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Life, work & books

If I've been relatively quiet, it's because one of the big shows my company goes to annually is fast approaching, and many aspects of my job directly tie into the preparation & research for materials used at this show. I've been putting in long hours at work. But I am alive.

The Icelandic edition of the Eddas arrived safe and sound in the mail, part of the loot that tamyris picked up for me on her recent brief sojourn to the island. Now, it's making me want to learn Icelandic (which is one of the most grammatically difficult languages spoken & written today) so that I can read the Eddas in the original. In truth I know exactly what my oath-sib was thinking. She wants me to start dreaming about declensions, because I mocked her when she was trudging through some lessons a while back. Ah well, turn about is fair play. ^.^

I've got a stock pile of projects waiting for me at home when I have spare time, from research and writing some articles and a book, to artwork, to just the ordinary. Plus I've got some pleasure reading waiting for me, some movies, and I need to find the time to go spend time with friends. I need a clone.
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even though I've lost most of my Norse, it didn't seem so bad. 'Course, I'm comparing it to Irish Gaelic and Japanese....the only other languages I consciously tried learning!
For a non-latin derived language, Japanese is relatively easy. I think the worst I've ever slogged through for me was Russian, the Cyrillic alphabet justmade me feel dyslexic. It's damn confusing to have roman letters used for different phonetics. @_@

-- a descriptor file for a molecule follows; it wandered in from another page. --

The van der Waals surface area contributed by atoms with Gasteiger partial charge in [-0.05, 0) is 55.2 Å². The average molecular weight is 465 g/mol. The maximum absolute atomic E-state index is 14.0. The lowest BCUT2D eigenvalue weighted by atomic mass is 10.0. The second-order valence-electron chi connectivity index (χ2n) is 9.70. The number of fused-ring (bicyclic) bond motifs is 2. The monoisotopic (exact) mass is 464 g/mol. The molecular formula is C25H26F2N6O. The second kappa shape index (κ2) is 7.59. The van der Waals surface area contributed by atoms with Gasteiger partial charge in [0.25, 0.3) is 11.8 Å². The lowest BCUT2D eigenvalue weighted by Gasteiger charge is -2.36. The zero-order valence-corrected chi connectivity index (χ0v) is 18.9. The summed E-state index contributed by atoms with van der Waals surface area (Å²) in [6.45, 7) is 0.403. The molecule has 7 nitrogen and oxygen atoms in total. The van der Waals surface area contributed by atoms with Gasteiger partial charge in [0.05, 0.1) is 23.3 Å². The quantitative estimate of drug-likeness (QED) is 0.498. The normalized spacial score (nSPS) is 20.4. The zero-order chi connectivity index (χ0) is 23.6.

Never tried Gaelic, I just like the way it sounds.
Gaelic is lovely sounding but it really is Alien in it's way of looking at the world...to us. There is a reason for all the Gaelic sayings because the language is symbolic. The STNG episode with the aliens who spoke this way is close. Japanese at least is Logical to a Westerner....even reading if they're using Kanji;>!
Icelandic is a bitch to learn, and for me, it's a pain to relearn, as I wasn't taught via learning the grammatical structures of the language. My mom and her friends are helpful to have around sometimes, and it's a lot easier for me to pick it back up again by being able to listen to their conversations or watch an episode of Lazytown in Icelandic to see where the language has changed since my mom's emigration in the 1960s.

The only languages that I'd say are harder to learn for an English speaker are going to be the tonal languages of Asia that not only require us to think about how we form sentences on a different level, but to be conscious of the tone we use with each individual word to convey meaning.
So far I find Russian to be the hardest, the cyrillic alphabet kills me. @_@